Dear Bishop Pascal, Here are some suggestions perhaps helpful to you in fulfilling your Diocesan priestly needs. Petition the Holy See to establish a new ecclesial structure(order)in the Church called, "Extraordinary Parochial Assistants" wherein Catholic priests who left the priesthood for marriage, and those who remained unmarried, but who ardently desire to resume the priestly function, be invited to do so as "EPA's" for weekend service in the confessional and in the celebration of Masses, according to the discretion of Bishops and Pastors. Under the same ecclesial structure (order)I suggest a kind of ecumenical concordat between the Roman Catholic Church and Orthodox Patriarchal leadership to permit and allow Orthodox priests to hear confessions and to celebrate Mass in Roman Catholic Churches, using the Roman Rite, as Bishops and Pastors may see as necessary for the faithful. This arrangement may do much to accelerate ecclesial unity between Orthodoxy and Roman Catholicism as the Spirit moves. Finally, do as the underground Church in Czechoslovakia did during WWII in the absence of Bishp and priest and feeling the need for Eucharist - the Community called forward one of the male congregants and proclaimed him their priest and that priest began to confect Eucharist for the faithful. Subsequently the Vatican uphelp the validity of the call. In other words as the needs demands let the Bishop call forth a qualified member of a Faith Community and ordaim him for a certain place, following consultation with that Faith Community.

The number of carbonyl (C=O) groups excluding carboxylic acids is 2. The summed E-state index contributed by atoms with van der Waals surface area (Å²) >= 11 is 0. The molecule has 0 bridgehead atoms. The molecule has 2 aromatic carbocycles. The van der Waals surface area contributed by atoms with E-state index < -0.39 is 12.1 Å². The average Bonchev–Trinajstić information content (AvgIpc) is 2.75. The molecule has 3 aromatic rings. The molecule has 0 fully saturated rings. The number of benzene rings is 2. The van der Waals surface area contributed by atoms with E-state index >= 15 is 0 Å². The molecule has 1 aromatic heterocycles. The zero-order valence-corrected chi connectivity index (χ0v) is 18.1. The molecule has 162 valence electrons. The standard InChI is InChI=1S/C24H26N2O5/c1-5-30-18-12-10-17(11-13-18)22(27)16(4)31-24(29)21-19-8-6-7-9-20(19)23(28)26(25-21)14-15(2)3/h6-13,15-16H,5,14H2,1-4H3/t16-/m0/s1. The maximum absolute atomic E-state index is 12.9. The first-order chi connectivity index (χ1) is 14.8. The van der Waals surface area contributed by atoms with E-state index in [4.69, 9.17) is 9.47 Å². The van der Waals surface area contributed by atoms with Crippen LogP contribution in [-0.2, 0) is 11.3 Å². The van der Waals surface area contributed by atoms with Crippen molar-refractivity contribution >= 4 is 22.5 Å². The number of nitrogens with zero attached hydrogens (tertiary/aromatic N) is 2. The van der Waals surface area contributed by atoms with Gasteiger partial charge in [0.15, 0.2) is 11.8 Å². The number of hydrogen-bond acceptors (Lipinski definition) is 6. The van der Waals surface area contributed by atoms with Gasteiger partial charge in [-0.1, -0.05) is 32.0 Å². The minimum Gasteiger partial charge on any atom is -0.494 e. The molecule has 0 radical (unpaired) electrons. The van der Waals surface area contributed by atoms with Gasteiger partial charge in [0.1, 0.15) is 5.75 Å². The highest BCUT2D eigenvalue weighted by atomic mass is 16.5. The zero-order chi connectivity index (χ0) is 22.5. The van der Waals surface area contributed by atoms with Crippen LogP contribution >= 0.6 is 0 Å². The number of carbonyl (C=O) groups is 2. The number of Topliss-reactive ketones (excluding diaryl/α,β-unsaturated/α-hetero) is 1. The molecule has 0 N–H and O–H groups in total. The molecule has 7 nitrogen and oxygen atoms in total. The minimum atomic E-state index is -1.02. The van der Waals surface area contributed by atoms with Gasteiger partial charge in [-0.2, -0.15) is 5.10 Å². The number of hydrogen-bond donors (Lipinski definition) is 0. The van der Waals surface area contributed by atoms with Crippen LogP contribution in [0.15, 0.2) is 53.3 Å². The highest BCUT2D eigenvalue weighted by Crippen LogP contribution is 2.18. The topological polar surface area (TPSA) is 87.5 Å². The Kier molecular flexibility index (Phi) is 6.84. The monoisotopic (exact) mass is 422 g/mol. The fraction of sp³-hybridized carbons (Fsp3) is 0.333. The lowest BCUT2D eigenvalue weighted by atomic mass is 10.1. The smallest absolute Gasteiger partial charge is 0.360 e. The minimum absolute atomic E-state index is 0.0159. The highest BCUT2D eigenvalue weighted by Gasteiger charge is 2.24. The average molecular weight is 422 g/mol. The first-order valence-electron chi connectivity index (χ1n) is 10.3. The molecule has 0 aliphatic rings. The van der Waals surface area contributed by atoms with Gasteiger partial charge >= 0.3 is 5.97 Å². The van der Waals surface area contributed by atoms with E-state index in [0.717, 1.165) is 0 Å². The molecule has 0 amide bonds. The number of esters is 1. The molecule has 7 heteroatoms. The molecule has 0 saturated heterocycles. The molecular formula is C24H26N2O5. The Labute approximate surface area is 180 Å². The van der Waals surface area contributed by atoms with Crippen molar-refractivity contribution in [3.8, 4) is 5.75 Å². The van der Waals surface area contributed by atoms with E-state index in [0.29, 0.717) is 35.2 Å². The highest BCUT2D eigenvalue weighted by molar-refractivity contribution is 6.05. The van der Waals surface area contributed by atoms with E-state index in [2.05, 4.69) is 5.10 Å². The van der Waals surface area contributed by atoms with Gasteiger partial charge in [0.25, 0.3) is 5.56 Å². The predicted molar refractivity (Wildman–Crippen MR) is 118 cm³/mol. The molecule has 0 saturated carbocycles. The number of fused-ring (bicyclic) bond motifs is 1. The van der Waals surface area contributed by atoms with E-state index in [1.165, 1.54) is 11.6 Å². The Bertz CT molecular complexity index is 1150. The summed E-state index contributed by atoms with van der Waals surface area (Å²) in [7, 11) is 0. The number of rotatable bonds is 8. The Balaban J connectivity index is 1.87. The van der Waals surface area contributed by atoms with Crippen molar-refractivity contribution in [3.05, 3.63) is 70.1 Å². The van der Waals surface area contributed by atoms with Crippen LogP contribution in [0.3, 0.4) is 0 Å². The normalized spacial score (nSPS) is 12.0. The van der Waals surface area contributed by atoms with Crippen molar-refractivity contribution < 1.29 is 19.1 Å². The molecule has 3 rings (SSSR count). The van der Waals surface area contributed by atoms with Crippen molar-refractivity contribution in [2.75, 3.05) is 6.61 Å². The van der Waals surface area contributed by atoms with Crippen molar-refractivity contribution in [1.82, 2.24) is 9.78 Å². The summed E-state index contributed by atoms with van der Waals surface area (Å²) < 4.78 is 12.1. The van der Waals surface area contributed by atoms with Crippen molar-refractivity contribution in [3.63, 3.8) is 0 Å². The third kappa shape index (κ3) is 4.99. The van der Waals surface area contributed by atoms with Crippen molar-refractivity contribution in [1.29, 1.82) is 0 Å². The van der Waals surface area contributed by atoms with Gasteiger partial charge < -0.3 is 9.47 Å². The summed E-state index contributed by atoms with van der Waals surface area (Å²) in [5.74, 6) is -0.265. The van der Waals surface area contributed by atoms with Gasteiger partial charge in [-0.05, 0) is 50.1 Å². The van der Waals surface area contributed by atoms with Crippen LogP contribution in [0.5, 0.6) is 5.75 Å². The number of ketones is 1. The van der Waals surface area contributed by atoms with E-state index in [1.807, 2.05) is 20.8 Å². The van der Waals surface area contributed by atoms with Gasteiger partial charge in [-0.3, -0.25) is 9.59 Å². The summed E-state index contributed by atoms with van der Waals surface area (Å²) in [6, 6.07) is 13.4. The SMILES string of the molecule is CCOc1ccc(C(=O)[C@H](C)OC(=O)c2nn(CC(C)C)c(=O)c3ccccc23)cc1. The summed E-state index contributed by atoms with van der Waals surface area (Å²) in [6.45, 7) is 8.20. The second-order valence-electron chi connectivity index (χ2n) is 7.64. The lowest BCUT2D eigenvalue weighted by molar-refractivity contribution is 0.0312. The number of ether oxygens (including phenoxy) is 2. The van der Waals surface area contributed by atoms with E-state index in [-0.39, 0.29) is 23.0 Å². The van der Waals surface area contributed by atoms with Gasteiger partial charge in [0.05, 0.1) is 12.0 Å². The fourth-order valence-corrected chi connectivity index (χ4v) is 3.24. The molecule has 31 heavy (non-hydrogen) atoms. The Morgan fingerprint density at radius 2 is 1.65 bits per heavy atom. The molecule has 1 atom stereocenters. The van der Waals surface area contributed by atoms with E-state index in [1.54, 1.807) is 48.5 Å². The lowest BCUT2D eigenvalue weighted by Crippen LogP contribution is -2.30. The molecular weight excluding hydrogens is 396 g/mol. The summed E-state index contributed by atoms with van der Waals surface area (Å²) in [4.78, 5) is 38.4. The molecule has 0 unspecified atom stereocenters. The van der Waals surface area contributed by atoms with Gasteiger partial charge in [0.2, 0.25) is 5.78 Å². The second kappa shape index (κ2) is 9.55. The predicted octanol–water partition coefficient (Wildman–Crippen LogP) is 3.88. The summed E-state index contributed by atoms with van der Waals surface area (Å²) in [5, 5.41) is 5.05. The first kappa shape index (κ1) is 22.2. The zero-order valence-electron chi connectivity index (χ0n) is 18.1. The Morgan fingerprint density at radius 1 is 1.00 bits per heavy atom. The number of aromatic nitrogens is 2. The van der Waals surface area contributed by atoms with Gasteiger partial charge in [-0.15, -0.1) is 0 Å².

JOHN DAHMUS | 1/2/2008 - 8:49pm